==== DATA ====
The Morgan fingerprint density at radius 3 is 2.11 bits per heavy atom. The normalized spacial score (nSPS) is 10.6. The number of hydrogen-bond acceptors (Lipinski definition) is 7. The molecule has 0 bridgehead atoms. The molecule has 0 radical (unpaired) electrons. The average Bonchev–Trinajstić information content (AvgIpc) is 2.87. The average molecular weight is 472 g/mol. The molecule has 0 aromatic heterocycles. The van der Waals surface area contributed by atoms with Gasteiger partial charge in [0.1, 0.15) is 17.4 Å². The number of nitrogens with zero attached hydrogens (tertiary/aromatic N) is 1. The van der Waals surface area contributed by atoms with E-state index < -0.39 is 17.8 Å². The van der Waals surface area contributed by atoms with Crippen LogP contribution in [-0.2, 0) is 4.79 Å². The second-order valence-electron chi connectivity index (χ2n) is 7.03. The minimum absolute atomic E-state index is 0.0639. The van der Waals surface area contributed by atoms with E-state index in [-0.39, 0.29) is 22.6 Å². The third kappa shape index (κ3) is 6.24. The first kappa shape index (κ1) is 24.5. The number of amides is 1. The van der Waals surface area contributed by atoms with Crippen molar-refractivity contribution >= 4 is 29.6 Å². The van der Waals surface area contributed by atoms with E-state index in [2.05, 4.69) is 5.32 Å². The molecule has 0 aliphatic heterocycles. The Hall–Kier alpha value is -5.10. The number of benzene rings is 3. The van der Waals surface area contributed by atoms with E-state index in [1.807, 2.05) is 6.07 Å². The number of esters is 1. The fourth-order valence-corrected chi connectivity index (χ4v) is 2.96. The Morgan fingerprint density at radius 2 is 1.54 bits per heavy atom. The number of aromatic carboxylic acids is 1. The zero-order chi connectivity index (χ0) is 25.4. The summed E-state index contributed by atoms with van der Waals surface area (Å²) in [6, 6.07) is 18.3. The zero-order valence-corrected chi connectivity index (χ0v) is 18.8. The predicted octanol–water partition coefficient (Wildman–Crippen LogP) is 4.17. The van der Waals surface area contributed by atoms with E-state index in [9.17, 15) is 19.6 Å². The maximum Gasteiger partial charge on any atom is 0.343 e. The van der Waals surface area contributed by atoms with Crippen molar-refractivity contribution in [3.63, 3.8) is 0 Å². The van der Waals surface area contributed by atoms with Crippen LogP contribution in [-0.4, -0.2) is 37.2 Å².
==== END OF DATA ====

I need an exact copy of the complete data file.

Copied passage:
The Morgan fingerprint density at radius 3 is 2.11 bits per heavy atom. The normalized spacial score (nSPS) is 10.6. The number of hydrogen-bond acceptors (Lipinski definition) is 7. The molecule has 0 bridgehead atoms. The molecule has 0 radical (unpaired) electrons. The average Bonchev–Trinajstić information content (AvgIpc) is 2.87. The average molecular weight is 472 g/mol. The molecule has 0 aromatic heterocycles. The van der Waals surface area contributed by atoms with Gasteiger partial charge in [0.1, 0.15) is 17.4 Å². The number of nitrogens with zero attached hydrogens (tertiary/aromatic N) is 1. The van der Waals surface area contributed by atoms with E-state index < -0.39 is 17.8 Å². The van der Waals surface area contributed by atoms with Crippen LogP contribution in [-0.2, 0) is 4.79 Å². The second-order valence-electron chi connectivity index (χ2n) is 7.03. The minimum absolute atomic E-state index is 0.0639. The van der Waals surface area contributed by atoms with E-state index in [-0.39, 0.29) is 22.6 Å². The third kappa shape index (κ3) is 6.24. The first kappa shape index (κ1) is 24.5. The number of amides is 1. The van der Waals surface area contributed by atoms with Crippen molar-refractivity contribution >= 4 is 29.6 Å². The van der Waals surface area contributed by atoms with E-state index in [2.05, 4.69) is 5.32 Å². The molecule has 0 aliphatic heterocycles. The Hall–Kier alpha value is -5.10. The number of benzene rings is 3. The van der Waals surface area contributed by atoms with E-state index in [1.807, 2.05) is 6.07 Å². The number of esters is 1. The fourth-order valence-corrected chi connectivity index (χ4v) is 2.96. The Morgan fingerprint density at radius 2 is 1.54 bits per heavy atom. The number of aromatic carboxylic acids is 1. The zero-order chi connectivity index (χ0) is 25.4. The summed E-state index contributed by atoms with van der Waals surface area (Å²) in [6, 6.07) is 18.3. The zero-order valence-corrected chi connectivity index (χ0v) is 18.8. The predicted octanol–water partition coefficient (Wildman–Crippen LogP) is 4.17. The van der Waals surface area contributed by atoms with E-state index in [9.17, 15) is 19.6 Å². The maximum Gasteiger partial charge on any atom is 0.343 e. The van der Waals surface area contributed by atoms with Crippen molar-refractivity contribution in [3.63, 3.8) is 0 Å². The van der Waals surface area contributed by atoms with Crippen LogP contribution in [-0.4, -0.2) is 37.2 Å².